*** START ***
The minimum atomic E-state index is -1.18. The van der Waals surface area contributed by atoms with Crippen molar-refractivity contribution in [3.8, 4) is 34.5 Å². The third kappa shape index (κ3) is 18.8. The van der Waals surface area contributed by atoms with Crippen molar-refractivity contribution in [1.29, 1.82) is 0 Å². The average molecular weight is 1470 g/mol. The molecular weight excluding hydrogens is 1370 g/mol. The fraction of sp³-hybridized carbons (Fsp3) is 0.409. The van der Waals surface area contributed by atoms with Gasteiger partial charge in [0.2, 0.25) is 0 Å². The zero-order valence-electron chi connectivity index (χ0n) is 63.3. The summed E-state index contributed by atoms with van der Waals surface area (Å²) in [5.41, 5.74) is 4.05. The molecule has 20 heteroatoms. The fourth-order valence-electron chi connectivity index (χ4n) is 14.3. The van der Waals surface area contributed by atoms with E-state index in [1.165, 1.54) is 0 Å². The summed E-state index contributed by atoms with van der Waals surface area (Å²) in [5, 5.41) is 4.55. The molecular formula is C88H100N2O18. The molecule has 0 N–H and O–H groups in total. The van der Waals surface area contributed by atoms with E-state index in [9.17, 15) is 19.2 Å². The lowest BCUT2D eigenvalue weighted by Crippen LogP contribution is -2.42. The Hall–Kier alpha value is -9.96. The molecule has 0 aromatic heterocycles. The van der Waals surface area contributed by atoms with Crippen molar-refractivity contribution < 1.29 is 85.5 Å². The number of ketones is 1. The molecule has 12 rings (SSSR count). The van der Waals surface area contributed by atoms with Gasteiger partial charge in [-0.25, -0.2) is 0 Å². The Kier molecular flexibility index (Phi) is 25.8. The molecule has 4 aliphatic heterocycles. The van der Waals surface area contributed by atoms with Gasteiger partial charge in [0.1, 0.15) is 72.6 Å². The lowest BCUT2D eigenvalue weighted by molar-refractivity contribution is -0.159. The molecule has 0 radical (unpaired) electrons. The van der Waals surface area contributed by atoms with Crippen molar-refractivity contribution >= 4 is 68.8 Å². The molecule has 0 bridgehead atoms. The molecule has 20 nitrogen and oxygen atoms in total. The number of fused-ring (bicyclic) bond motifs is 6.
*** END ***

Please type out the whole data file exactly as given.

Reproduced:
The minimum atomic E-state index is -1.18. The van der Waals surface area contributed by atoms with Crippen molar-refractivity contribution in [3.8, 4) is 34.5 Å². The third kappa shape index (κ3) is 18.8. The van der Waals surface area contributed by atoms with Crippen molar-refractivity contribution in [1.29, 1.82) is 0 Å². The average molecular weight is 1470 g/mol. The molecular weight excluding hydrogens is 1370 g/mol. The fraction of sp³-hybridized carbons (Fsp3) is 0.409. The van der Waals surface area contributed by atoms with Gasteiger partial charge in [0.2, 0.25) is 0 Å². The zero-order valence-electron chi connectivity index (χ0n) is 63.3. The summed E-state index contributed by atoms with van der Waals surface area (Å²) in [5.41, 5.74) is 4.05. The molecule has 20 heteroatoms. The fourth-order valence-electron chi connectivity index (χ4n) is 14.3. The van der Waals surface area contributed by atoms with E-state index in [1.165, 1.54) is 0 Å². The summed E-state index contributed by atoms with van der Waals surface area (Å²) in [5, 5.41) is 4.55. The molecular formula is C88H100N2O18. The molecule has 0 N–H and O–H groups in total. The van der Waals surface area contributed by atoms with E-state index in [9.17, 15) is 19.2 Å². The lowest BCUT2D eigenvalue weighted by Crippen LogP contribution is -2.42. The Hall–Kier alpha value is -9.96. The molecule has 0 aromatic heterocycles. The van der Waals surface area contributed by atoms with Crippen molar-refractivity contribution < 1.29 is 85.5 Å². The number of ketones is 1. The molecule has 12 rings (SSSR count). The van der Waals surface area contributed by atoms with Gasteiger partial charge in [-0.25, -0.2) is 0 Å². The Kier molecular flexibility index (Phi) is 25.8. The molecule has 4 aliphatic heterocycles. The van der Waals surface area contributed by atoms with Gasteiger partial charge in [0.1, 0.15) is 72.6 Å². The lowest BCUT2D eigenvalue weighted by molar-refractivity contribution is -0.159. The molecule has 0 radical (unpaired) electrons. The van der Waals surface area contributed by atoms with Crippen molar-refractivity contribution >= 4 is 68.8 Å². The molecule has 0 bridgehead atoms. The molecule has 20 nitrogen and oxygen atoms in total. The number of fused-ring (bicyclic) bond motifs is 6.